Paper checks are dying. Mobile payments are soaring. Credit cards will experience diminishing market share. And cash – old-fashioned paper money and coins – is a lot more resilient and ingrained in our lives than many might think.
Those are four big conclusions to draw from the “World Payments Report 2011,” a report just released by Capgemini, The Royal Bank of Scotland (RBS) and Efma (the European Financial Marketing Association).
Some of the numbers highlight the enormity of looming changes. Checks, for instance, accounted for 16% of non-cash global transactions in 2009 – down from 22% in 2005. And the number “continues to lessen,” per the report.
More numbers from the report: “Mobile payments will represent 15% of all cards transactions by 2013, and will overcome cards volumes within 10 years if growth continues at the same rate....The use of e-payments and m-payments is expanding, accounting for an estimated 22.5 billion transactions worldwide in 2010. E-payments are expected to grow globally from 17.9 to 30.3 billion transactions between 2010 and 2013... and m-payments from 4.6 to 15.3 billion transactions over the same period.”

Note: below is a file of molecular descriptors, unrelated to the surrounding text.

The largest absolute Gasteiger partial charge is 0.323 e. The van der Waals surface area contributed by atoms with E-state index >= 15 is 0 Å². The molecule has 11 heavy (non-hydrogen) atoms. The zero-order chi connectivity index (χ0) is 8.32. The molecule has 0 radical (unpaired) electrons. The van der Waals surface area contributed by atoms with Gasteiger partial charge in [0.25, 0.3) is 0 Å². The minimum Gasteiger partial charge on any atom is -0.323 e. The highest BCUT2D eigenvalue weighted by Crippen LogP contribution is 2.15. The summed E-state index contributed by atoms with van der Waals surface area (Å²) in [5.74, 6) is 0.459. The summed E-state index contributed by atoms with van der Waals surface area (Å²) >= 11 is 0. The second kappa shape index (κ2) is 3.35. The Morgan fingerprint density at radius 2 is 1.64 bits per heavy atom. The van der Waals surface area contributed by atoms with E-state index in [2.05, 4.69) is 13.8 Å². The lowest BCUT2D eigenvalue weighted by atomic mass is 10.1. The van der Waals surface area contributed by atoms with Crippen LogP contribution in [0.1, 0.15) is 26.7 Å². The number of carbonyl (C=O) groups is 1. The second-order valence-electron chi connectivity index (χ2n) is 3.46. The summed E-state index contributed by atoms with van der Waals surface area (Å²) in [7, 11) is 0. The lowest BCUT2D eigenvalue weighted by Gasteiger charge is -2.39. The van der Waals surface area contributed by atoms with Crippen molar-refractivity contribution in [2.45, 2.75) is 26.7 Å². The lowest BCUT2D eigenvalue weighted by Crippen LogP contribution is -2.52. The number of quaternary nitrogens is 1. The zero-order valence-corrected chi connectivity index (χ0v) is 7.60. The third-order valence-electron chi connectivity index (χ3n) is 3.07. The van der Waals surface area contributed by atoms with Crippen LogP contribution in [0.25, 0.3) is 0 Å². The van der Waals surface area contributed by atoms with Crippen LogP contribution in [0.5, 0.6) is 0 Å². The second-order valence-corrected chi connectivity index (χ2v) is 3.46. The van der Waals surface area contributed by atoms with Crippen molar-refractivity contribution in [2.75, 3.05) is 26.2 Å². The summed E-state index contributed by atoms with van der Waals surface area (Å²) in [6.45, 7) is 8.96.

“What this is all about is the ‘electronification’ of cash,” said Chris Fay, a payment and banking expert with Capgemini.
“The stars are aligning for mobile,” added Deborah Baxley, another Capgemini principal. She added: “Mobile payments now are real. There are no technological barriers remaining. “
She also saw a bright spot for the U.S. in terms of contactless payments adoption – “there are advantages to being last.”
Prices for contactless terminals are down, she elaborated, technical reliability is proven and, by now, “merchants are starting to clamor for it.”
“The United States,” Baxley added, “may be ready to leapfrog the rest of the world in terms of mobile payments.”
Added Baxley: “It’s about time for the check to die.”
As for cash – folding money and coins – that, she says, will be with us for many more years. “I don’t see it going away soon.”